There is one fruit that the UK climate excels at producing and that is the apple. These fruits grow to be the tastiest as a result of our mild, rainy seasons, with extremes of neither hot nor cold. The proliferation of named varieties is testament to the long history of apple growing on these shores.
Unlike vegetables, which require seed to be regenerated every few years for a variety to survive, apple trees can live for hundreds of years, meaning that old varieties often lingered in defunct orchards or back gardens until renewed interest brought them to the attention of apple enthusiasts.
There are now 2300 varieties of apple in the National Fruit Collection in Kent. Many of these have arisen from chance seedlings – if you plant a pip from an apple, the resulting tree will not produce the same type of fruit, but a new variety altogether. We’ve all seen apples growing by the side of the motorways from discarded cores. One of these could be the new Bramley or Braeburn, both themselves the result of a chance seedling.
The ‘Pitmaston Pineapple’, ‘Wotton Costard’, ‘Lemon Pippin’ and ‘Norfolk Beefing’ have all found a home in the Hampton Court Palace kitchen garden, bringing history and flavours back to today. The costard apples have a very long history, having been brought over from France after the Norman Conquest. The old fashioned word for a greengrocer was ‘costermonger’ which derived from a seller of costard apples. The first written record for them is from the ‘king’s fruiterer’ in 1292 and they were popular enough 300 years later to be referenced by Shakespeare, but they were thought lost in modern times. However, an ancient orchard on the edge of the Wotton estate in Buckinghamshire was found to contain two of these trees which were so old that they had fallen down, but luckily re-rooted in the soil and still growing. They are a large, ribbed cooking apple, which means that the flesh is more acidic and with a texture more suited to cooking than eating fresh. Because it doesn’t need to gain sweetness by ripening in the sun, we have planted it in the shady north-facing border.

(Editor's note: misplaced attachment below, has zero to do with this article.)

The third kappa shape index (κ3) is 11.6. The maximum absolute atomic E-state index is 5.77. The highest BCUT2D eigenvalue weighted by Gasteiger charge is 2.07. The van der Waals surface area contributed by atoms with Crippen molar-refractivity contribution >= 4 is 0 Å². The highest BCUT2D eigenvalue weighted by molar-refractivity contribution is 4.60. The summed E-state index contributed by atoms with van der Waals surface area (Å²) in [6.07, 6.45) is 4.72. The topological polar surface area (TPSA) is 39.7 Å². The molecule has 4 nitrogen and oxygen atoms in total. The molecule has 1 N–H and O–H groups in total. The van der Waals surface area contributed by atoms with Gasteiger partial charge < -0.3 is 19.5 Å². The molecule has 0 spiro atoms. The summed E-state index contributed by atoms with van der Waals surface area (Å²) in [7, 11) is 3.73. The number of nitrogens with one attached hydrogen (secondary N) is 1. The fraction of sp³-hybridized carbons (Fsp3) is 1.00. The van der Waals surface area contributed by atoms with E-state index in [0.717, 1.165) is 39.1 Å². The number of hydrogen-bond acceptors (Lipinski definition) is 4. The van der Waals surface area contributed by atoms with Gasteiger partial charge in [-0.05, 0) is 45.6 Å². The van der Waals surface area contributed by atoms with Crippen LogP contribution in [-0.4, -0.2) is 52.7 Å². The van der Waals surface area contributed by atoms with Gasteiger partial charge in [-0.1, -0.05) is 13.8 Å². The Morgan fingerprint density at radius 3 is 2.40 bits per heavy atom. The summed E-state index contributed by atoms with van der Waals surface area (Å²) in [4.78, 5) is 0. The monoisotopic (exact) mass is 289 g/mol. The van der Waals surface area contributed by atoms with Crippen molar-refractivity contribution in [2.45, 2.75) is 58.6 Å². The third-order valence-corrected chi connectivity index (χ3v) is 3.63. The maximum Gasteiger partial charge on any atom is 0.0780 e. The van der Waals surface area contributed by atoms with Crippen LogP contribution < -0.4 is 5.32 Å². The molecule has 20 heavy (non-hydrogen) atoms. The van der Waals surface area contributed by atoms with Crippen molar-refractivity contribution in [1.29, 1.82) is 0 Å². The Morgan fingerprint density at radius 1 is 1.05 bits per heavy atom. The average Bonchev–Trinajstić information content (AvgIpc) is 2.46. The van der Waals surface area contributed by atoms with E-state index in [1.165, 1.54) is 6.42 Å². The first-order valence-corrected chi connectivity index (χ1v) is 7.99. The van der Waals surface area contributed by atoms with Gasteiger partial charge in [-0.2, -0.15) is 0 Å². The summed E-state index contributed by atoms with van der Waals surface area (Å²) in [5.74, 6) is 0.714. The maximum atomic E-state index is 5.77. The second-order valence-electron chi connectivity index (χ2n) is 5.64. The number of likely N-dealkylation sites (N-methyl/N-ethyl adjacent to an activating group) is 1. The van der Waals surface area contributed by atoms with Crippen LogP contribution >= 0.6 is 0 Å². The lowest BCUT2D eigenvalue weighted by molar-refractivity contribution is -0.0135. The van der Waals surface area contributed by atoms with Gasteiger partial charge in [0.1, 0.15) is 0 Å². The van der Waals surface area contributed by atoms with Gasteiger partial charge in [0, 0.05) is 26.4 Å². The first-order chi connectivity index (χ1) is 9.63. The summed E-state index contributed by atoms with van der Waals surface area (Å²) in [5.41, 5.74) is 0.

The ‘Pitmaston Pineapple’ is an eating apple, with flesh that is meant to smell of pineapples. It was bred in the 1780s on an estate in Worcester. The pursuit of new varieties was often carried out by head gardeners on grand estates, eager to find the next novelty for the table. I can’t confirm the pinappliness as yet, because our trees are too young to have produced fruit yet but I’m looking forward to that first taste.
Generally, apples like a reasonable amount of sunshine, a reasonable amount of moisture and a reasonably fertile soil – so are suited to most situations in the lowland UK. However, even the most inhospitable conditions can have a variety to suit – Bardsey Island off the coast of Wales sports perhaps the UK’s rarest apple. Despite the rain, wind, salt spray and poor soil, this variety – the ‘Bardsey Island Apple’ is known from only this one specimen – produces healthy, delicious apples. So, if you choose your cultivar wisely you can have many years of problem free harvests.
Due to a resurgence of interest in old apple varieties, there is now a large range available from specialist nurseries that can be grown at home.
Trees are usually grafted onto a rootstock that controls their ultimate size. Depending on what rootstock they are grafted onto, you can have a large, spreading tree for the bottom of your garden, or a single stem, compact enough to be grown in a pot. To get fruit, you need at least 2 different varieties that flower at the same time, so if your neighbourhood lacks apples, get more than one type. Anyway, with over 2000 different varieties to choose from, it would be a shame to stop at just one.